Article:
Then, at 814, it is determined whether, as the sweeping of the laser beam continues, the laser beam again becomes visible to the sensor 62. In other words, at 814 the control circuit determines, based on the output of the sensor 62, a point in time at which the mailpiece ceases to block the laser beam. If the laser is again found to be visible at 814, then it is next determined, at 816, whether the mailpiece has exited the path of the laser beam. (For example, such a determination may be made if a complete sweep of the laser beam occurs without blocking of the beam as would be expected if a mailpiece were present or if the laser is visible while it is passing through the deck close to the registration wall 34.) If it is determined that the mailpiece has not exited the path of the laser beam, then the control circuit 80 determines the angle φ shown in
The loop of steps 808-818 may be repeated a number of times, as the mailpiece continues to be transported through the path of the laser beam. The width and height measurements may be re-calculated, and thereby checked, at each reiteration of the loop. If the calculated width is not stable (e.g., it steadily increases or decreases) the control circuit may reach a determination that the mailpiece is skewed (i.e., not properly registered against the registration wall 34) so that the width measurement (and possibly also the height measurement) is not reliable. Alternatively, based upon varying width measurements the control circuit 80 may determine that the mail piece is irregularly shaped (e.g., a round CD mailer) and should have a premium postage rate applied. The loop ends when either it is determined at 816 that the mailpiece has exited the path of the beam, or when the laser is never interrupted through a full sweep, as determined at 810 and 820. In either case, upon detecting that the mailpiece has exited from the beam path, the resulting point in time is determined to stop the timer function (822 in
The above description of the process of
In the drawings, the mailpiece M has been depicted as a rectangular prism. However, in practice, many mailpieces may be tapered at the edges. If the mailpiece is tapered, the effect of the geometry illustrated in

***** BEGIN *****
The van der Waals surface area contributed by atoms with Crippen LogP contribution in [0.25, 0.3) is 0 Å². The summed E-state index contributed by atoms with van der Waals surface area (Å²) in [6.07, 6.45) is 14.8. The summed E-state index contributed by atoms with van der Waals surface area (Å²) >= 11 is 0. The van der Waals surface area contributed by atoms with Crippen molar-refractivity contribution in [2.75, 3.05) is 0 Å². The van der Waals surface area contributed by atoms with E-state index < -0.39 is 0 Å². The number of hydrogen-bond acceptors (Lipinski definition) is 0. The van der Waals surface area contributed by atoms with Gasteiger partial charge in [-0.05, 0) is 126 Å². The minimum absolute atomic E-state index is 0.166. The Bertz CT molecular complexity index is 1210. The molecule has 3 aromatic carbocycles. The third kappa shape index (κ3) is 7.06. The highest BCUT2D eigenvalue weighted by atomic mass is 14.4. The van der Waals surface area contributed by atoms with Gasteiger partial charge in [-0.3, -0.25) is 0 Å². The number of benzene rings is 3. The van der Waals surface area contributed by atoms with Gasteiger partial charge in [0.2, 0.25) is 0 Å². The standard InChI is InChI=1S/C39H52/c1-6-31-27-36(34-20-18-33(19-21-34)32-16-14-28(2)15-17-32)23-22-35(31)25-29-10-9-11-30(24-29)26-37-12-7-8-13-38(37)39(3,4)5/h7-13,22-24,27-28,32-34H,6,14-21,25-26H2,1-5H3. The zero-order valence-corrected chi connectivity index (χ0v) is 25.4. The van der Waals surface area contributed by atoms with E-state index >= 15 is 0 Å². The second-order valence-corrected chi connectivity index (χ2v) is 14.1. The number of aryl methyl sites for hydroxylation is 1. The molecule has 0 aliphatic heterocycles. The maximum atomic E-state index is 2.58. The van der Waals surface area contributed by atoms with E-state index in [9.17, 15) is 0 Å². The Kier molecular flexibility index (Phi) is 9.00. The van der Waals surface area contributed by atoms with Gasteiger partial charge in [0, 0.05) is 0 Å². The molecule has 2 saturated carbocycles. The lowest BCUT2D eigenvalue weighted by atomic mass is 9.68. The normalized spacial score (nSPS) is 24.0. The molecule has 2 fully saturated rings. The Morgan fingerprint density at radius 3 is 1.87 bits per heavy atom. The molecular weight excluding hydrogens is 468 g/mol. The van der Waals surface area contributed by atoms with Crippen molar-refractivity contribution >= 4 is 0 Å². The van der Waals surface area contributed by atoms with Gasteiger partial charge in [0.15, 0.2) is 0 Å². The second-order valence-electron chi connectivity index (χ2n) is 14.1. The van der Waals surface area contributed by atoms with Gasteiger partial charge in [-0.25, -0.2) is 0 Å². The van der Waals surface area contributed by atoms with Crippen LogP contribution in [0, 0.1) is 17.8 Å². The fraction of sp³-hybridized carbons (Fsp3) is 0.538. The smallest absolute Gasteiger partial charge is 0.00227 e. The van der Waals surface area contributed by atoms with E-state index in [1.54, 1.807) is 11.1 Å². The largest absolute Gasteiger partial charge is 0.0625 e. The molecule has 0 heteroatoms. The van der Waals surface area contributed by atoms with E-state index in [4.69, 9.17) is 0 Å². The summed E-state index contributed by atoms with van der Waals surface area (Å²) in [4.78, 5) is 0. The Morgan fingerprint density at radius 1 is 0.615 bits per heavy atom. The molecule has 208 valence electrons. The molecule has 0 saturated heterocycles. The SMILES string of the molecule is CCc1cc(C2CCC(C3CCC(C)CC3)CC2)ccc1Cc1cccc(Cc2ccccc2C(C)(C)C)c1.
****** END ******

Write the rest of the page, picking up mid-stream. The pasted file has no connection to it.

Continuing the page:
In some embodiments, in addition to or instead of using a second steerable mirror, a known or predetermined adjustment factor may be applied to the calculated height of the mailpiece to produce an estimate of the mailpiece height.
The above-referenced distance x (Equations (1)-(4)) may be calculated from the following equation:
x=((a+b)*tan θ1)/(tan θ3−tan θ1) Eq. (5),
where a is the horizontal distance from the registration wall to the inner edge of the window 68 and b is the width of the window. Both a and b may be known dimensions of the deck, and may be carefully controlled during manufacture of the deck.
The distance y may be calculated as follows:
y=(a+b)/(tan θ3−tan θ1) Eq. (6).
In accordance with other calibration procedures, the values of the angles θ1, θ2, θ3 may be stored upon initial installation of the mailing machine. Thereafter, at certain intervals, one or more of the angles θ1, θ2, θ3 may be re-measured from time to time to determine whether a change in the module geometry, such as an angular offset in the steerable mirror 60, has occurred.
In some embodiments, the steerable mirror 60 may be replaced by a fixed mirror, and the laser 54 may be mounted in a mechanism that allows the laser 54 to be rotated to sweep the laser beam through the desired angle. If a rotatable laser is employed, it may be positioned below the deck (but still on the opposite side of the registration wall from the deck), so that no fixed mirror is required in place of the steerable mirror 60.
In some embodiments, one or more of the mirrors 74, 76, 78 may be replaced by other components, such as, for example, lightguides or lenses. Also, curved mirrors (e.g., concave mirrors) may be used in place of the flat mirrors 74, 76, 78 shown in the drawings.
In some embodiments, the laser beam may not be swept until the mailpiece reaches the beam path, and the detection of the mailpiece reaching the path may be accomplished by keeping the beam in a fixed position that would be blocked by any mailpiece that is transported through the mailpiece measurement module.
The words “comprise,” “comprises,” “comprising,” “include,” “including,” and “includes” when used in this specification and in the following claims are intended to specify the presence of stated features, elements, integers, components, or steps, but they do not preclude the presence or addition of one or more other features, elements, integers, components, steps, or groups thereof.
A number of embodiments of the present invention have been described. Nevertheless, it will be understood that various modifications may be made without departing from the spirit and scope of the invention. Other variations relating to implementation of the functions described herein can also be implemented. Accordingly, other embodiments are within the scope of the following claims.
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|U.S. Classification||356/625, 356/628, 250/559.26, 356/635, 250/559.19, 250/559.22, 356/627, 356/629, 356/630, 250/559.21|
|Cooperative Classification||G07B17/00661, G01B11/02, G07B2017/00685, G07B2017/0037|
|European Classification||G07B17/00F3, G01B11/02|
|Oct 11, 2005||AS||Assignment|
Owner name: PITNEY BOWES INC., CONNECTICUT
Free format text: ASSIGNMENT OF ASSIGNORS INTEREST;ASSIGNORS:RYAN, FREDERICK W., JR.;SANSONE, RONALD P.;REEL/FRAME:017094/0994;SIGNING DATES FROM 20051005 TO 20051006
|Sep 22, 2011||FPAY||Fee payment|
Year of fee payment: 4